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Simon Spire | No Solid Ground

album review by Olaya Barr

Simon Spire | No Solid Ground

Picture yourself in a commercial for a Sandals Resort hotel. You’re full of glee: swinging about with your partner, playfully kicking up ocean froth and sand before heading over to the jacuzzi, the private spa where you get a coconut aromatherapy treatment.

On second thought, maybe this is all a little mindless? The shiny facade perhaps a little too artificial? That’s what Simon Spire’s No Solid Ground EP can feel like. It is easy-listening and floaty pop. It’s nice, but you may find yourself stopping to look around, wondering all of a sudden if this is a little too surface-deep to truly enjoy. What the New Zealand-native Simon Spire has certainly mastered is a sweet and upbeat voice with uplifting and feel-good vibes. His tunes are catchy, and he knows just how powerful a good hook can be.

The opening track, “Knocking on an Open Door”, introduces the album with light-weight pop: tame acoustic riffs paired with synths, triumphant drum beats and techno bleeps that make you feel like you’re about to take off into paradise. It is sweet and youthful, celebratory, and steers clear from the winy, sugar-coated bubble gum pop that can often result from young solo pop artists.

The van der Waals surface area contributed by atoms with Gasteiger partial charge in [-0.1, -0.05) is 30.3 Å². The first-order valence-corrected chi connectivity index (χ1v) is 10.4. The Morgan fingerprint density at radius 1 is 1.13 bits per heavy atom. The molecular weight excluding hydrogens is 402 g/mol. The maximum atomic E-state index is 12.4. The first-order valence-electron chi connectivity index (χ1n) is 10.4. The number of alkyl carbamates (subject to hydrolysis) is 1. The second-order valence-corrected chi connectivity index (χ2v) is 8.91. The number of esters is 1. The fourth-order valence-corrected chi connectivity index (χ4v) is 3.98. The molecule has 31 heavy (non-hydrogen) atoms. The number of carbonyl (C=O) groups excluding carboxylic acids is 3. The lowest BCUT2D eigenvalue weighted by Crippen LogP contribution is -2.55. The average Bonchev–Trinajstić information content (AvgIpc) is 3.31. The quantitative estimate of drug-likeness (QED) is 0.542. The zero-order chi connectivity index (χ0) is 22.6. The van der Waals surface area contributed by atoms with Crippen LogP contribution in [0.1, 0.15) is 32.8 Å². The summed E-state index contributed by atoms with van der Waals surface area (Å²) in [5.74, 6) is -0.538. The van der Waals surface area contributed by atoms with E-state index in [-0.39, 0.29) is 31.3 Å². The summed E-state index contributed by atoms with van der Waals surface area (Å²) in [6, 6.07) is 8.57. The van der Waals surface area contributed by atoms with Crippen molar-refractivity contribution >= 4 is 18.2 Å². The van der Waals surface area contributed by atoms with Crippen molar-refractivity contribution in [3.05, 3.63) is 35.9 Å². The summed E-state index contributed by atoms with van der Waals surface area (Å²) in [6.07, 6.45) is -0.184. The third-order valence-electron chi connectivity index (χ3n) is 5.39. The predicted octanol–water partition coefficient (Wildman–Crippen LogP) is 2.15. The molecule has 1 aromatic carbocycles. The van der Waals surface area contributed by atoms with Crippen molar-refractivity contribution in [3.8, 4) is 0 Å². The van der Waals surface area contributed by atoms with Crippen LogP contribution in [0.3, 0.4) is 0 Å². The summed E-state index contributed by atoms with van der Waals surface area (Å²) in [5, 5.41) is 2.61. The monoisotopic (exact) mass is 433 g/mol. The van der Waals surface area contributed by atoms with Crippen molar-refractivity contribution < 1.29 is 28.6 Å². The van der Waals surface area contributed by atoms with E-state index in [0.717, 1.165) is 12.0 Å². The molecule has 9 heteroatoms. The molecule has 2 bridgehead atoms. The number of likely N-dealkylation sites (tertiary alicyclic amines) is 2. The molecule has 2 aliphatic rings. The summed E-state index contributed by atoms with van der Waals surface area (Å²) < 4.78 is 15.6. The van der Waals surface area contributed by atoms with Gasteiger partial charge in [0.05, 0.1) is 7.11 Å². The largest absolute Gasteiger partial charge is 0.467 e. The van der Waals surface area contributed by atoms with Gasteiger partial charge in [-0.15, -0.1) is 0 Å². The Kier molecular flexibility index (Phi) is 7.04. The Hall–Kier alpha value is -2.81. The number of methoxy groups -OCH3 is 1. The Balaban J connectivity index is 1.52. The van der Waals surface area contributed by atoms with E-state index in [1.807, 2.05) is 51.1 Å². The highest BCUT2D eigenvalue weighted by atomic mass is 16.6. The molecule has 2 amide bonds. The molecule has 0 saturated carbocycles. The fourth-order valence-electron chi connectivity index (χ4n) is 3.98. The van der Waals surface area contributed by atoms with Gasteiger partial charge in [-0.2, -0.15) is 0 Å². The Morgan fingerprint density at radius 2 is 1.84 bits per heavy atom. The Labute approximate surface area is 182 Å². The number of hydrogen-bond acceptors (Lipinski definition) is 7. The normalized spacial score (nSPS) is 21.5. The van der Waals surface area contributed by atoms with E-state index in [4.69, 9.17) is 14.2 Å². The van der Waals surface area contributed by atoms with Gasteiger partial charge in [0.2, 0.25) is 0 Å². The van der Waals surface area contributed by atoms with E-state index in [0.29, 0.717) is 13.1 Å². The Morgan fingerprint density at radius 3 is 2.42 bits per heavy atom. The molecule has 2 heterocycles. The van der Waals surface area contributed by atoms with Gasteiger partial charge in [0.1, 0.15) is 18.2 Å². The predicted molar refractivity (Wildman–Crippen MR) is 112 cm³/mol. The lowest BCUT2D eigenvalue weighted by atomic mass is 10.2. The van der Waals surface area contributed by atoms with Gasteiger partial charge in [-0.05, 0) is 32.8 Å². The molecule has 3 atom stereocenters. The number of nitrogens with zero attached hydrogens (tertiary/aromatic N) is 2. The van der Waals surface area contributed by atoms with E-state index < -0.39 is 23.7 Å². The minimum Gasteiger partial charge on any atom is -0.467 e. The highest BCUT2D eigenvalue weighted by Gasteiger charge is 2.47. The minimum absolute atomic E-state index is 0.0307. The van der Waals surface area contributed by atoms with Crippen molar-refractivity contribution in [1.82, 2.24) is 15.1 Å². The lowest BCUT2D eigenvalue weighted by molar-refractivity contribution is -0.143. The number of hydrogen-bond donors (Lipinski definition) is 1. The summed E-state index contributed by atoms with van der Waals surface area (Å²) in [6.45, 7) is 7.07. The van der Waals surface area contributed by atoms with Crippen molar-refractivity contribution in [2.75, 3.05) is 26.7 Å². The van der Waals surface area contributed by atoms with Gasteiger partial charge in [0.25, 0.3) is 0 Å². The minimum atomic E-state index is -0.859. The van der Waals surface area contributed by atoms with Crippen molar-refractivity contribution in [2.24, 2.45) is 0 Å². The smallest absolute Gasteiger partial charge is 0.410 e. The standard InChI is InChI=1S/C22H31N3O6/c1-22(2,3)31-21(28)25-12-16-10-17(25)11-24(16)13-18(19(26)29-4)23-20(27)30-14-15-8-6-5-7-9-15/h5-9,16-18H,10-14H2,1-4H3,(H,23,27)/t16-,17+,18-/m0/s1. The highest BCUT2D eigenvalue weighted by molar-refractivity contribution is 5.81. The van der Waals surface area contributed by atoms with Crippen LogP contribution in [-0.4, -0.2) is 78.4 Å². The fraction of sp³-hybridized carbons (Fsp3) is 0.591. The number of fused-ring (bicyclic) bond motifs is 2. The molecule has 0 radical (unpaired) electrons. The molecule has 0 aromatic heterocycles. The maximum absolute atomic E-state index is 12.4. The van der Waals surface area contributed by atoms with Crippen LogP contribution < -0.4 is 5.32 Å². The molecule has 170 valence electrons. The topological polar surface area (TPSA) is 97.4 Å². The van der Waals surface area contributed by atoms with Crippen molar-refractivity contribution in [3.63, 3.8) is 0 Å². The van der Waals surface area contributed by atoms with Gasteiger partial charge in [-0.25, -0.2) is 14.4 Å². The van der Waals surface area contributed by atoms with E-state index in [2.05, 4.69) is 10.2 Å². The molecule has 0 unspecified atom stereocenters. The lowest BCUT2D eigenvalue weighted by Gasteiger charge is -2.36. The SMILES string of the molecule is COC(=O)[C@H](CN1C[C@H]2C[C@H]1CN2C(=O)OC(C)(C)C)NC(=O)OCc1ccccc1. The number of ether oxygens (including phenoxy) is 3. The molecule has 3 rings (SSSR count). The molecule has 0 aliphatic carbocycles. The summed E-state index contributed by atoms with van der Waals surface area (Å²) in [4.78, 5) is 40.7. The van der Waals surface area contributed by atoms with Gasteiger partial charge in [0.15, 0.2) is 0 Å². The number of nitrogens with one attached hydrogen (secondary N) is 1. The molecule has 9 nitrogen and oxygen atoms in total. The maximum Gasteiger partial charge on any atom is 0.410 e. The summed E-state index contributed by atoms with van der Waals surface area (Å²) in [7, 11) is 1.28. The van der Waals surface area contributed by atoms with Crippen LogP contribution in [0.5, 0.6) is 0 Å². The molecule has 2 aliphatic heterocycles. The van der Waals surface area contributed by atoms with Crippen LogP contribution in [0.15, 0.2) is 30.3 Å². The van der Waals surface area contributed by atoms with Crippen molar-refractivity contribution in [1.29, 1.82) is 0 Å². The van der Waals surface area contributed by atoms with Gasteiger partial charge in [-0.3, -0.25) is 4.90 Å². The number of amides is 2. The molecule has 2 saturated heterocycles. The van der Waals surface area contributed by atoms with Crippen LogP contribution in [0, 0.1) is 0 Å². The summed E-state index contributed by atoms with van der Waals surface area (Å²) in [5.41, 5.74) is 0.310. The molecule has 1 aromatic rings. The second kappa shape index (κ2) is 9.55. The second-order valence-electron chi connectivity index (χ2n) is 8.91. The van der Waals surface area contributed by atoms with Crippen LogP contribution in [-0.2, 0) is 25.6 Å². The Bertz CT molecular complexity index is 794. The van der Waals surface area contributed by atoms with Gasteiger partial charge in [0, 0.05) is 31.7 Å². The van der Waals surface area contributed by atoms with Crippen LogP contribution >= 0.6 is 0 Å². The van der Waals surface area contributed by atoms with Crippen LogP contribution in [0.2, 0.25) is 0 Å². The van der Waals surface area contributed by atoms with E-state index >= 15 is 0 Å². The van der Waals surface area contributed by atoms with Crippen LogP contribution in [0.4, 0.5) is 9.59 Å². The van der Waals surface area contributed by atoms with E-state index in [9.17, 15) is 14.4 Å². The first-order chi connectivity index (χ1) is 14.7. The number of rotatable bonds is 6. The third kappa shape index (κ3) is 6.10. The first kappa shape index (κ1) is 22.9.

By far the most successful track in the five song EP is “Liberate Your Love”. This tune could work both as a party anthem and as an introspective narrative. It is triumphant, optimistic, feel-good with an accessible hook and energy-releasing chorus. Frankly, it’s hard to resist grabbing singing along into a hairbrush while jumping on the bed: “So liberate your love/ Obliterate it all/ Open up your eyes and see/ Become who you were born to be.”

This track also exemplifies some of his best song writing: “I have seen the centuries of/ Glimmers soaked in frightened dreams/ Of stooping underneath the rooftops/ Hiding beneath the canopy.” No doubt poetic and conjures beautiful imagery, but unlike his contemporary songwriter influences, like John Mayer or Ben Kweller, he lacks the quick witty words or truly heart-wrenching lyricism. He does, however, make up for it by successfully emulating a cute sensitive boy style. In “The Blue Pill” he sings, “I’m too honest...maybe it’s about time I start telling some lies.” We could do with more introspective artists, ready for self-exposure, but we might need a bit more oomph!

The songs themselves are resonant of early 2000s pop, with a scattering of indie moments and funky synths that are similar to early OK Go and Hello Goodbye. The thing is Spire’s voice on this EP isn’t remarkable enough to work without the funky synths and layered edits, and he isn’t as innovative or playful as he can probably afford to be.

So here’s my call to suburban mothers and pubescent girls alike: Simon Spire is your man! But if you’re in need of a certain degree of transcendental depth, the No Solid Ground EP may do just that...leave you with no solid ground. On second thought... who doesn’t love some feel-good pop every now and then to sink into?

Bottom line: The New Zealander masters the enthusiastic and clean pop ballad but falls short of imagination.


 

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